One of my friends had her heart ripped out of her chest on Tuesday morning, discovering that the little boy she thought was going to be hers was in fact not anymore. They call it adoption reversal, which sounds like a cold way of saying, “You can’t have your baby anymore.” Her and her husband are now grieving parents, with nothing to show for it except empty hearts, pockets, and bedrooms.

That same morning, my other dear friend told me she and her husband went into hear the heartbeat for the first time of her precious 12-week-old, and the nurses “found nothing.” And used the cold, non-empathetic words, “this is not a viable pregnancy.” I don’t know who invented that phrase, but they should probably redo that year of their life. I can’t imagine a more lifeless phrase when telling a woman who dreams of being a mother that she is, in fact, not.

On Tuesday afternoon, one of my family members suffered from a mild stroke, which leads to lots of challenging conversations and rearrangements as they navigate what to do in this next very unknown phase of life.

Again, this is my little life.
I know suffering is everywhere.
I’m not blind to it.

I read the prayer requests every Tuesday afternoon in our staff meeting . . . heartbreak after heartbreak, loss after loss, and sometimes my heart gets so swollen I cry right there, in a conference room with gray walls and business suits.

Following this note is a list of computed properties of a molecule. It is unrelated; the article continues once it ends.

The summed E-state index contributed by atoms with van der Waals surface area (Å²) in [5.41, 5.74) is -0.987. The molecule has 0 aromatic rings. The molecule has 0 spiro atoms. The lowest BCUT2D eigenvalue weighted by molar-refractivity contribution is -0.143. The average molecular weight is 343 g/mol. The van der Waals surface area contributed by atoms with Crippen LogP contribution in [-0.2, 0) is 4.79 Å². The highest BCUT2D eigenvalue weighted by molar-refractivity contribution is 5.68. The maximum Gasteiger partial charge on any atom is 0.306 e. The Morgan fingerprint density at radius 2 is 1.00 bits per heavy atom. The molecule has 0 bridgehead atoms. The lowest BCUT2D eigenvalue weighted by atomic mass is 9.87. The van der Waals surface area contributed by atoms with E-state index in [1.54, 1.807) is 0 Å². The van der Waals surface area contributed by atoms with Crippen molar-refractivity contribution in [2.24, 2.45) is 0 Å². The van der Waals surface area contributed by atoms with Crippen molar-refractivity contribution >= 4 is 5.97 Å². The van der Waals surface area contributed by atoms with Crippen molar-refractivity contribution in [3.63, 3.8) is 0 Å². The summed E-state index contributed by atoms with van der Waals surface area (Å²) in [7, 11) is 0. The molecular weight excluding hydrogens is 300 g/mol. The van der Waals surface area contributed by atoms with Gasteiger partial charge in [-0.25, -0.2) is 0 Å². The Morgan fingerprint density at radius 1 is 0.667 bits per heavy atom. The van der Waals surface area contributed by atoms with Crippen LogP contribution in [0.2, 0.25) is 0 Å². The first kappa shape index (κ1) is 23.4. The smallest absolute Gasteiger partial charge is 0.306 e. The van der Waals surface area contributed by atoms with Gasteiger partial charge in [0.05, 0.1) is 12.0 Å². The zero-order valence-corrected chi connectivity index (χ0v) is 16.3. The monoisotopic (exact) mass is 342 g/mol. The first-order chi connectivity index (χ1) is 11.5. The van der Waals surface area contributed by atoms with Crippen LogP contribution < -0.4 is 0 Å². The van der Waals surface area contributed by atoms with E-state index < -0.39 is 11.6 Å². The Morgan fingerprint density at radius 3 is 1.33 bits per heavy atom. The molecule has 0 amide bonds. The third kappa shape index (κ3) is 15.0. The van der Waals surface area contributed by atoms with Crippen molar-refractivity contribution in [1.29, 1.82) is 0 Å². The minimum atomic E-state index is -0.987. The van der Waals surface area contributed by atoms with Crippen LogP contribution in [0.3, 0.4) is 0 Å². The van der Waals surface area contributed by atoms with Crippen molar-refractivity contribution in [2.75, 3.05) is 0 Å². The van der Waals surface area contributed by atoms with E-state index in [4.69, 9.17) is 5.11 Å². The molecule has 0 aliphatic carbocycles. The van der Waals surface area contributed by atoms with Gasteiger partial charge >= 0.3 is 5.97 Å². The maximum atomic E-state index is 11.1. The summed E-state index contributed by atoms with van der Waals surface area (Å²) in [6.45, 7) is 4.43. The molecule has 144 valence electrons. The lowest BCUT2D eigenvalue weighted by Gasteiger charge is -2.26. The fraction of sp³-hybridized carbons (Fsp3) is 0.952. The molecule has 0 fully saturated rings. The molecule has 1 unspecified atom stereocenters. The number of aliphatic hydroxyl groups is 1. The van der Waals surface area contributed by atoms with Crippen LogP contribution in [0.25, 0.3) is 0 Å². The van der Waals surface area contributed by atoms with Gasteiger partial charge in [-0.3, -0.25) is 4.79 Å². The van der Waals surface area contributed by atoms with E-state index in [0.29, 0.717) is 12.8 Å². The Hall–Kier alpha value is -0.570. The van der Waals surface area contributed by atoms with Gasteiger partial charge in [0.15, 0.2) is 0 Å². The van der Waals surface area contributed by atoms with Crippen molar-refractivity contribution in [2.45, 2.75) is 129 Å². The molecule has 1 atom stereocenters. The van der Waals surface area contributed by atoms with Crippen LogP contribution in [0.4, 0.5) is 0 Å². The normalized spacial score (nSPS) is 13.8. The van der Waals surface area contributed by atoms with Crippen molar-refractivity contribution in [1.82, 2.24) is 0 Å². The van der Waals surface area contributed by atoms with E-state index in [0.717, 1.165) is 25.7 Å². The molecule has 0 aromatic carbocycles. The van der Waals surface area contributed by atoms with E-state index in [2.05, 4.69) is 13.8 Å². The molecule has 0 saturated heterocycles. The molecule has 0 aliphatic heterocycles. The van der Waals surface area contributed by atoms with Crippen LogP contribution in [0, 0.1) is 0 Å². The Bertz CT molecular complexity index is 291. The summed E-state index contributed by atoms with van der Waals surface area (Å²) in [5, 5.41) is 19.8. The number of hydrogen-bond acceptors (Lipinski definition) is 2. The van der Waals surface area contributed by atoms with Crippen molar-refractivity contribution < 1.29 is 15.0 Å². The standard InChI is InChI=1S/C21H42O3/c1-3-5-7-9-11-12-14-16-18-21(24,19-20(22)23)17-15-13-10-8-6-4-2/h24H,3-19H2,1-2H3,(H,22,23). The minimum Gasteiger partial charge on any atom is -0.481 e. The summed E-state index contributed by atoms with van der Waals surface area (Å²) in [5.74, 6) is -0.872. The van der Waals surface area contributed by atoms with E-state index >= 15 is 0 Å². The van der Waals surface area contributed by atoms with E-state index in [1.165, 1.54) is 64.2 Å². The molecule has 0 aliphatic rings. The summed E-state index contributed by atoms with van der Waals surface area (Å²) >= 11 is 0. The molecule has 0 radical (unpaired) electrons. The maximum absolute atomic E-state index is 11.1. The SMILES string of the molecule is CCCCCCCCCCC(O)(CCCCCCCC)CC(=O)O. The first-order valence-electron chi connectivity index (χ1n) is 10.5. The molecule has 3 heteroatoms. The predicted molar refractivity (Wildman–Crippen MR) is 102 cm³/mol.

And again, this is only my little corner, with the faces I know and love.
I know it’s everywhere.

On Friday afternoon, I got a text from my husband that said, “Try not to saturate yourself with the media coverage of this.” Of what!? I immediately turned on the news, ignoring his caring request, to find the horror that the rest of you saw and for a minute I said right out loud, in the stillness of my living room, “What in the world is going on?”

All of this coupled with joy–visiting with friends late Sunday evening, eating cinnamon popcorn, laughing about nothing and then eating some more. Listening to my sweet baby’s heartbeat today at the doctor’s office, and hearing, “You and the baby are getting along perfectly,” as I breathe relief because let’s face it, this seems like the week people are supposed to get bad news.

I’ve read Brene Brown‘s wise words about not selectively numbing emotion, about how you can’t numb pain without also getting rid of joy . . . and so I have fully embraced the pain that surrounds me, knowing that without it I cannot receive full joy.

But I confess that I long for Christ in a way I never have before. I long for Him to heal my friends, heal these hearts, and to bind up wounds. I long for Him to bring about restoration in the midst of darkness, and then I stop right where I’m sitting because I remember . . .

He came into darkness.

He was not surrounded by a world full of rainbows, unicorns, and butterflies. He was born right into a dark, unknown world, full of uncertainty and hatred, and yet He was called the Prince of Peace.

And this year, I long for Him.

I long for Him to hold my friends that sit with an empty nursery, to hold their hearts tightly and whisper into their pain and hear their angry questions. I long for Him to heal my sweet friend and her husband, whose entire paradigm of life is now something I cannot imagine, fathom, or begin to understand.